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Scriptorium demonstration video

 Language Learning Forum : Lessons in Polyglottery Post Reply
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JayR9
Senior Member
United Kingdom
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155 posts - 162 votes 
Speaks: English*

 
 Message 17 of 25
22 August 2012 at 8:44pm | IP Logged 
Hey thanks for the quote and the links. Both Interesting threads.

I actually read somewhere that you are meant to write characters with your right hand to get the strokes correct. Do you know If that Is true?

I am a lefty but after reading that link, I might try writing the characters using my right hand so I concentrate more.
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dcbaok
Groupie
United States
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Speaks: English*
Studies: Mandarin

 
 Message 18 of 25
22 August 2012 at 9:23pm | IP Logged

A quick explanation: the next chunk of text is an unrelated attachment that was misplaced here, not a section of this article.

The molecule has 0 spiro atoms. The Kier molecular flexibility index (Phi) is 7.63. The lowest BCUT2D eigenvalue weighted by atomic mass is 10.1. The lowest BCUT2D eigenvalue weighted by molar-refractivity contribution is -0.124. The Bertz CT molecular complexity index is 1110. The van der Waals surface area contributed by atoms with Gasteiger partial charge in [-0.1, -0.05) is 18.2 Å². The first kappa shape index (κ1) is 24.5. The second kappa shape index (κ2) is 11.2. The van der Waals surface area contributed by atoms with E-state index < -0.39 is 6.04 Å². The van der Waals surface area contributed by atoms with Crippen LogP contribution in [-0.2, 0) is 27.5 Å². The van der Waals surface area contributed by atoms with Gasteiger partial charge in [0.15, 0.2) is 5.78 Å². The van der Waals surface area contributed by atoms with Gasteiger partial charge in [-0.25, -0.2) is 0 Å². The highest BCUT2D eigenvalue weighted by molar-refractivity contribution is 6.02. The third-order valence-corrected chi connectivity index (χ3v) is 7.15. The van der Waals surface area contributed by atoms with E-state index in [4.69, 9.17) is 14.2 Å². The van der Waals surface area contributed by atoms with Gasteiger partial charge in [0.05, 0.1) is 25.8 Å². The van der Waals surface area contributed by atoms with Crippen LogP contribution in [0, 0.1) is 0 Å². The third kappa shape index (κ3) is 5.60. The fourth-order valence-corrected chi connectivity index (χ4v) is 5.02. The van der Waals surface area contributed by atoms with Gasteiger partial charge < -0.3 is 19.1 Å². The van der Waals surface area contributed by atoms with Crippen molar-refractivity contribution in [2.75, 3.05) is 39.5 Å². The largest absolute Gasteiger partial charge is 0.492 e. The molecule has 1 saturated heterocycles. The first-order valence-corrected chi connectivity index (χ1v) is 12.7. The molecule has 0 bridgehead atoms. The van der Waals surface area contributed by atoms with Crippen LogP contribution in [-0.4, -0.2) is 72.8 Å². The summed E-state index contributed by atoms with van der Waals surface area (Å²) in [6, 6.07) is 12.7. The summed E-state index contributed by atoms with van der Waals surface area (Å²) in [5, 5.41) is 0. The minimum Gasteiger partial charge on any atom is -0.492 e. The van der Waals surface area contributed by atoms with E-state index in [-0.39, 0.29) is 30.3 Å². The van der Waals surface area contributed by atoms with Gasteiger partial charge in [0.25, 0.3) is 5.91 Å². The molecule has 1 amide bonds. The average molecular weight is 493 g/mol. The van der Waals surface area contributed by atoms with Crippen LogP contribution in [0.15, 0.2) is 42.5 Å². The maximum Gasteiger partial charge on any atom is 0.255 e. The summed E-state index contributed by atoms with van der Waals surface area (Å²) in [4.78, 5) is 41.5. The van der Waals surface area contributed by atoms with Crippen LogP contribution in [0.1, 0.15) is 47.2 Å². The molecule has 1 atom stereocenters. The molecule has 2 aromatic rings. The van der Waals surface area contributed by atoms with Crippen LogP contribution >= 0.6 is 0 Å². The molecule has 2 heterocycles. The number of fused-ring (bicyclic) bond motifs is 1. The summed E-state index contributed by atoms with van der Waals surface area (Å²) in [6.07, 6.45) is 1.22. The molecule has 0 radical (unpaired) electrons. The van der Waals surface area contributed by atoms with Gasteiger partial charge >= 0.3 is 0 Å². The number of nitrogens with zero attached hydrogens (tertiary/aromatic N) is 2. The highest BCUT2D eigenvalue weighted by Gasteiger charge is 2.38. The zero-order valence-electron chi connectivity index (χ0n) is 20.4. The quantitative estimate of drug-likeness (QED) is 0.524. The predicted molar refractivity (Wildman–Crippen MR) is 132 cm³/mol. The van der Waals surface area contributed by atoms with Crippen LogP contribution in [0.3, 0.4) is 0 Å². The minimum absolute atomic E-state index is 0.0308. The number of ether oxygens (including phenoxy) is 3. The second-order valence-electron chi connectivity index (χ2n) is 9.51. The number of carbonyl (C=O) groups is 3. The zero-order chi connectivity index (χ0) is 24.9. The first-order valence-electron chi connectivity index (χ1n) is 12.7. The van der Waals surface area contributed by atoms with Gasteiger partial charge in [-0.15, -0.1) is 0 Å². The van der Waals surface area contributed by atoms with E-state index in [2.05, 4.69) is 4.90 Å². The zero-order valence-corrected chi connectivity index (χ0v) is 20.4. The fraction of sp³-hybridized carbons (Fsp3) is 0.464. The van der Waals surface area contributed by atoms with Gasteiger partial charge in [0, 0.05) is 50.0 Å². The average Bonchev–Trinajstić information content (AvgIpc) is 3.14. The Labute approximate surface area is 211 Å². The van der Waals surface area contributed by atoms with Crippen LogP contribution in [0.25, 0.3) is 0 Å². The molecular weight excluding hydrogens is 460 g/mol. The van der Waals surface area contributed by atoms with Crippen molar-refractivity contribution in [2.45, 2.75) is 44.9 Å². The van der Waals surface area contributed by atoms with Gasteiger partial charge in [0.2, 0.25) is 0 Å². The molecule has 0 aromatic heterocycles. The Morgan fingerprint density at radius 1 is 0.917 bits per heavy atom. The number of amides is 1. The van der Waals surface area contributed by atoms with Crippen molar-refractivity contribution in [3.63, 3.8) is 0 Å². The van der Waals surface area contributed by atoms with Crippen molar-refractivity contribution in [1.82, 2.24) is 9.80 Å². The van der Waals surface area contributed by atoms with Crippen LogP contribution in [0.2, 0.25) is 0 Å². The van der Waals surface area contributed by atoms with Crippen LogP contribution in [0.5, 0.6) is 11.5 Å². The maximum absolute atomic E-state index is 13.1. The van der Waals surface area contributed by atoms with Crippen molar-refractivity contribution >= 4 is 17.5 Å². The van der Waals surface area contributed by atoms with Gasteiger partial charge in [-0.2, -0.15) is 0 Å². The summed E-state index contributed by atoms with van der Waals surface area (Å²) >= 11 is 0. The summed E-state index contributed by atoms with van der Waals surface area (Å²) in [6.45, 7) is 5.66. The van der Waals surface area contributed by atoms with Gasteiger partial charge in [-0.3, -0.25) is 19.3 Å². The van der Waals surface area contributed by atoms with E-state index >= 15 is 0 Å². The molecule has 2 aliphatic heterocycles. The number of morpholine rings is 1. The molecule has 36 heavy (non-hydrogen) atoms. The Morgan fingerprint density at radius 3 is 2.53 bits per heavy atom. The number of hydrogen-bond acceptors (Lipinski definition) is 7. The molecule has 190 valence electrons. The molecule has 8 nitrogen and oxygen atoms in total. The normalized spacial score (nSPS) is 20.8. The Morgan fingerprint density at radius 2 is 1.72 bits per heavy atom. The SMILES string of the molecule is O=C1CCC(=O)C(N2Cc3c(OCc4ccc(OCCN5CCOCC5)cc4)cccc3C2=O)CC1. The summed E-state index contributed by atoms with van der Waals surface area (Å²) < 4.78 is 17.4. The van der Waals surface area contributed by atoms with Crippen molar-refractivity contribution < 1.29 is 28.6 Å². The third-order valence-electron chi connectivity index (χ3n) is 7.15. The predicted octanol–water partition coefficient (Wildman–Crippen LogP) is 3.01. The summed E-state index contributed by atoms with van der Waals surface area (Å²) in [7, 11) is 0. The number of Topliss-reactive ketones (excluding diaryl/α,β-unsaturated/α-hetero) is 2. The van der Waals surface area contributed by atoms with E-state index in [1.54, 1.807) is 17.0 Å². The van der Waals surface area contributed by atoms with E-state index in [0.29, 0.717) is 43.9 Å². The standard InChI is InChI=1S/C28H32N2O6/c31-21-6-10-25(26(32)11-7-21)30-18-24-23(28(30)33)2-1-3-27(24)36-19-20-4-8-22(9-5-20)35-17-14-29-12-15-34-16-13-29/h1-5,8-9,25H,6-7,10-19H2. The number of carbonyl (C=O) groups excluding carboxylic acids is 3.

Stroke order and direction are standardized for right handers. I haven't had a major
problem with this as a beginner learning characters. It's a bit more challenging but so
is writing Latin alphabet. Not sure how it will work with real handwriting if I ever get
to that level.

I would be curious to learn how native left handers cope with writing in characters.
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whitelily
Diglot
Senior Member
Norway
Joined 4065 days ago

42 posts - 47 votes
Speaks: Norwegian*, English
Studies: Arabic (classical), Urdu

 
 Message 19 of 25
22 September 2012 at 7:19pm | IP Logged 
I have tried this method, and I do find it quite beneficial. I combine it with trying to understand the grammatical
aspects of the sentence I´m copying. However, my worry is that this technique seems to be quite time-consuming?
Will this technique help one to progress quickly in the target language?
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Sterogyl
Diglot
Senior Member
Germany
Joined 2799 days ago

152 posts - 263 votes 
Studies: German*, French, EnglishC2
Studies: Japanese, Norwegian

 
 Message 20 of 25
15 March 2013 at 11:55am | IP Logged